LINGUIST List 9.1083

Thu Jul 30 1998

Qs: Textbooks, Adjectival noun-form, Tap and trill

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  1. Wissenschaftliche [** iso-8859-1 charset **] Hilfskr\228fte/Wode, Introducory Textbooks Phonetics/Phonology
  2. Waruno Mahdi, reference on "adjectival" noun-form
  3. Francisco Dubert [** iso-8859-1 charset **] Garc\237a, tap and trill

Message 1: Introducory Textbooks Phonetics/Phonology

Date: Wed, 29 Jul 1998 14:23:29 +0200
From: Wissenschaftliche [** iso-8859-1 charset **] Hilfskr\228fte/Wode <>
Subject: Introducory Textbooks Phonetics/Phonology


In the English Department of Kiel University we have been using Peter
Ladefoged's book 'A Course in Phonetics' in nearly all our introductory
courses to phonetics and phonology so far. However, apart from becoming a
little old, the drawback of this book is that it focuses mainly on
practical work.

Now, what we need is a good introductory textbook to phonetics and
phonology which finds a balance between theory and practical work and which
should not be older than, say, four years (if possible). Apart from all
that, it would be good if it also included a chapter or so about speech

Does anyone know about such a book and where we can get it ?!? I would be
extremely grateful for your help.

Comments about the books would also help a great deal, e.g. what is your
personal experience whith the book you propose etc...

I will compile a list of the book titles I received and post it.

Thank you in advance,
Sebastian Dammann

"Colorless green ideas sleep furiously...!"
- N. Chomsky
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Message 2: reference on "adjectival" noun-form

Date: Wed, 29 Jul 1998 17:37:15 +0200
From: Waruno Mahdi <mahdiFHI-Berlin.MPG.DE>
Subject: reference on "adjectival" noun-form

Could somebody help me with a bibliographic reference?

I'm just doing final editing on a paper discussing a.o. the
non-possessive attributive use of nouns in Indonesian Malay,
and have the following passage in the introduction:

 "... the phenomenon of a noun directly serving as qualitative attribute
 (e.g. English stone in stone house) had occasionally been the cause of
 some theoretical embarassment, as a result of which analogies with
 certain de-noun adjectives were drawn (e.g. with that in wooden house),
 which suggested a noun-adjective derivational paradigm involving
 affixless conversion (stone-stone by analogy to wood-wooden)."

I'm looking for the publication in which this analogy was drawn for the
first time. References to publications expressing a contrary opinion
would also be welcome.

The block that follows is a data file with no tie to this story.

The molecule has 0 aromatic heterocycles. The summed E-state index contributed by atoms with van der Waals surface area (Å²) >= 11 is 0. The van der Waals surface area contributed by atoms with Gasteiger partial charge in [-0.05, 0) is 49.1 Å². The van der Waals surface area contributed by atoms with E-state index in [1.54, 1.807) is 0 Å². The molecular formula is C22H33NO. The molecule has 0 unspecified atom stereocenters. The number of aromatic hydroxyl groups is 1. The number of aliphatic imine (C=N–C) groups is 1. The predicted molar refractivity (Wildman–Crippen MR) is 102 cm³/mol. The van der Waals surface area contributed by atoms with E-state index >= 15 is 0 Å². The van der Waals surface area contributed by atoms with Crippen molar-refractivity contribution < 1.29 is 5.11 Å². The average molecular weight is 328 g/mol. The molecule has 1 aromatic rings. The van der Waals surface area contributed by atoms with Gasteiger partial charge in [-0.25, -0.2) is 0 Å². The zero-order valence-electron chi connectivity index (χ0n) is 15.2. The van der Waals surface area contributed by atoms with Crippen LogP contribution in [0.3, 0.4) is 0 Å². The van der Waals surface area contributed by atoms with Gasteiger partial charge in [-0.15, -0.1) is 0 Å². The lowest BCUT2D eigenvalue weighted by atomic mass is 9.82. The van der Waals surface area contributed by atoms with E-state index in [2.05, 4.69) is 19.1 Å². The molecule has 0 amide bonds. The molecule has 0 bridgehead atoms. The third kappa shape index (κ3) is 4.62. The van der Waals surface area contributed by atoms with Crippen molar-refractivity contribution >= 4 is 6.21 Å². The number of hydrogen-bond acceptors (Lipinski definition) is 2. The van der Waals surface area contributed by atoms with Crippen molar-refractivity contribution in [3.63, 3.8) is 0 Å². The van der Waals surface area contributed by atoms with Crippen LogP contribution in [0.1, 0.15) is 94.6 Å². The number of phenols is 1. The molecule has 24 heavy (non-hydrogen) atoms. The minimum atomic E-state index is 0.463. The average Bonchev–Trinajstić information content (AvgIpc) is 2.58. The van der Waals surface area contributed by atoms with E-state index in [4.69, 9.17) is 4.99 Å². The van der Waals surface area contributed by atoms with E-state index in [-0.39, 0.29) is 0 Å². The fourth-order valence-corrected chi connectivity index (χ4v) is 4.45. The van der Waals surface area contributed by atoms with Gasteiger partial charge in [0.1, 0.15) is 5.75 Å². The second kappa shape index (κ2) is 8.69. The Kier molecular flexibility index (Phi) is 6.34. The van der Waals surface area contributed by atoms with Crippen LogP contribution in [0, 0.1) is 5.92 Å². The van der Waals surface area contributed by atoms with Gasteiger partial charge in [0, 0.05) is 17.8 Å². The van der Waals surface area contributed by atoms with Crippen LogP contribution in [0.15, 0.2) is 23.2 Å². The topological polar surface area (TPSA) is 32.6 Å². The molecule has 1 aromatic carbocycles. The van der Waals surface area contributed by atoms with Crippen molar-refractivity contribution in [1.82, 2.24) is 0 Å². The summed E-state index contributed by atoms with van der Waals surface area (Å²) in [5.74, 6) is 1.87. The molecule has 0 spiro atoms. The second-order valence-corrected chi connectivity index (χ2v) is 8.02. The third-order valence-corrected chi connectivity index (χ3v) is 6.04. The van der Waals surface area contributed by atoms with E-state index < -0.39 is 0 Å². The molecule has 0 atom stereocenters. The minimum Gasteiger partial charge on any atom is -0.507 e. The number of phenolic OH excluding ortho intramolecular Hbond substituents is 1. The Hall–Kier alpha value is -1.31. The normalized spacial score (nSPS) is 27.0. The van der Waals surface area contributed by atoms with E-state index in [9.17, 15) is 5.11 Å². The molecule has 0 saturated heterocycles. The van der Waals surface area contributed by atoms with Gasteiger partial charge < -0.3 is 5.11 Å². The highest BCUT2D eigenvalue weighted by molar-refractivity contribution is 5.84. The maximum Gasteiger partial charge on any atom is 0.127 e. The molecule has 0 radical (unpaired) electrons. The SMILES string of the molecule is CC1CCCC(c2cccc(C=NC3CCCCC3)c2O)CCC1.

Please write directly to me, I'll be sure to submit a summary.
Thanks in advance,

Regards to all, Waruno

- ---------------------------------------------------------------------
Waruno Mahdi tel: +49 30 8413-5404
Faradayweg 4-6 fax: +49 30 8413-3155
14195 Berlin email:
Germany WWW:
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Message 3: tap and trill

Date: Thu, 30 Jul 1998 12:01:30 +0200
From: Francisco Dubert [** iso-8859-1 charset **] Garc\237a <>
Subject: tap and trill

As in Spanish and in some dialects of Portuguese, in Galician there exists a
contrast between an alveolar tap stop and an alveolar trill: the tap in
*caro* 'expensive' vs. the trill in *carro* 'car'.

Alveolar taps and trills are [+consonant], [+sonorant], [-lateral], [-nasal]
and (I think) [-continous]. But, what is the feature that distinguishes
alveolar tap and trill in generative phonology?

Some phonologist think that the trill is a [+tense] segment, and the tap is
a [-tense] segment.

But this description have two problems:

a) It seems to me that the feature [tense] has been abandoned in current
generative phonology.

b) An alveolar tap is produced by moving the tongue rapidly. It is like a
lash; and an alveolar trill is produced by allowing the tongue vibrate with
the airflow. In a tap, the speaker "moves the tongue"; in a trill, the
airflow "moves the tongue". So, it would be possible to think that the tap
is [+tense] and the trill is [-tense].

My question is:

How can I distinguish between the tap and the trill with the "generative
ensamble of features"? 

I think that a tap is [+consonant, +sonorant, -continuous], but, what about
the trill?

Thank you in advance

Francisco Dubert

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